It appears the Borg have adopted a more surgical approach against the Klingons.
The Borg pathogen
Rather than charge into the heart of Klingon space, the Borg are attacking from a battle station beyond long range scans. This twelve-side vessel, dubbed the Borg dodecahedrane, is equipped with transwarp catapults. The technology allows the Borg to launch shuttles at Klingon worlds without ever being detected.
These shuttles are designed to burn up on entry, detonating a series of biogenic charges, and smothering the atmosphere in nanoprobes. These probes rain down on an unsuspecting population and spread like a pathogen. Klingons are assimilated just by breathing. They never have the chance to prove their courage much less engage their enemy. A far cry from the honorable death Klingons desire.
This is how the Borg plan to conquer the Empire, by engaging the Klingons in a different type of warfare.
The bewildering Klingon response
During the augment virus epidemic the Klingon High Council made the difficult decision to sterilize infected planets. That strategy won’t work this time. Borg drones have already installed planetary defense systems capable of withstanding heavy bombardment.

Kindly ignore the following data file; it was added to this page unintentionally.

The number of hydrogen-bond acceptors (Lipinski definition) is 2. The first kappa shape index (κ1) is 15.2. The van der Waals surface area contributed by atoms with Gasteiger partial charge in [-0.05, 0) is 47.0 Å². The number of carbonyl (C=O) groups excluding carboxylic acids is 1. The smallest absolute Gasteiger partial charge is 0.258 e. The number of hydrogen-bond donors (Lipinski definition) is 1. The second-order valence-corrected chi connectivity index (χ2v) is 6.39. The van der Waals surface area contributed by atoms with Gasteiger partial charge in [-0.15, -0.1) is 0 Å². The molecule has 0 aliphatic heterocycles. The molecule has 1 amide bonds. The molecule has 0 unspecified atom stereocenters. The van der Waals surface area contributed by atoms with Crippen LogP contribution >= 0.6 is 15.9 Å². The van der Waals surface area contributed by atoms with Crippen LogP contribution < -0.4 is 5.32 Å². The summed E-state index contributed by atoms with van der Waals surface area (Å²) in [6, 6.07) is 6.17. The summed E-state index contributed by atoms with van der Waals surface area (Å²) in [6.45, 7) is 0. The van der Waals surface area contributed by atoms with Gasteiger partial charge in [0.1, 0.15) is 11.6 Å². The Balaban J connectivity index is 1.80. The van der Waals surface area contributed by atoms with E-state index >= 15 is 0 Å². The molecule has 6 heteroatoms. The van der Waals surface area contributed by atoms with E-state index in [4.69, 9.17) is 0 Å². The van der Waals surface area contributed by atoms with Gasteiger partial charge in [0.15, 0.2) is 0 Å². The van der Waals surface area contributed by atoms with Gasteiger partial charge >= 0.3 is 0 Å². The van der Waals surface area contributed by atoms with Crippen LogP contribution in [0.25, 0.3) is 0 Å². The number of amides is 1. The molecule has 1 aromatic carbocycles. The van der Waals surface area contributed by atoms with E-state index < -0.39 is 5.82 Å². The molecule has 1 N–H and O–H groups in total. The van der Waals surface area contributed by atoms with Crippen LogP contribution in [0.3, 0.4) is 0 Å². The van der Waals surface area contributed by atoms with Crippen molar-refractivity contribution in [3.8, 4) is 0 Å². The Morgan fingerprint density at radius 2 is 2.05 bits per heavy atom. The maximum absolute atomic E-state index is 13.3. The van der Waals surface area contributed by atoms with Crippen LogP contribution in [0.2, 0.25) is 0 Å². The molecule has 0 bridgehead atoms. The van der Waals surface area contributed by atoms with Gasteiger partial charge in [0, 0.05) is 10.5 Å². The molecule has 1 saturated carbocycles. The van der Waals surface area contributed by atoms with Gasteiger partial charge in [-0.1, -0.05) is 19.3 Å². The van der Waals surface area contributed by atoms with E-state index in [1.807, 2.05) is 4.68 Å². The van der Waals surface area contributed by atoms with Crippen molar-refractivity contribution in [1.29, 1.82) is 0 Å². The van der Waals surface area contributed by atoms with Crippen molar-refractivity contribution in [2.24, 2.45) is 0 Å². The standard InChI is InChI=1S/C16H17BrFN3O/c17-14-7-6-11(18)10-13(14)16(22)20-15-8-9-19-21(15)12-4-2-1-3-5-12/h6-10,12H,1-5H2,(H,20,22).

This has forced the High Council to come up with a creative solution, one the Federation finds troubling.
On stardate 77001 Chancellor Martok, son of Urthog, addressed the Empire. “Hear me sons and daughters of Kahless. We are at war with a silent enemy. An enemy who strikes from the shadows. Who fights without honor. Who preys on feeble minds.
Well, I will not be struck down in my bed. Nor will I cower in the caverns with a breathing tube in my lungs. I will climb to the top of Kang’s Summit, look to the heavens, and roar at the sun!
This enemy targets the weak. Worm farmers. Scientists. Monks. They have not yet faced hardened warriors. We will fight this plague by exposing ourselves to it. It will separate the weak from the strong.
This will be the new Rite of Antaak. Cowards shall submit, but those with courage, and Klingon blood in their hearts, shall survive. They will be like a pack ngavyaw’, immune to sickness. So who among you counts yourself worthy to join?”
Starfleet Medical is concerned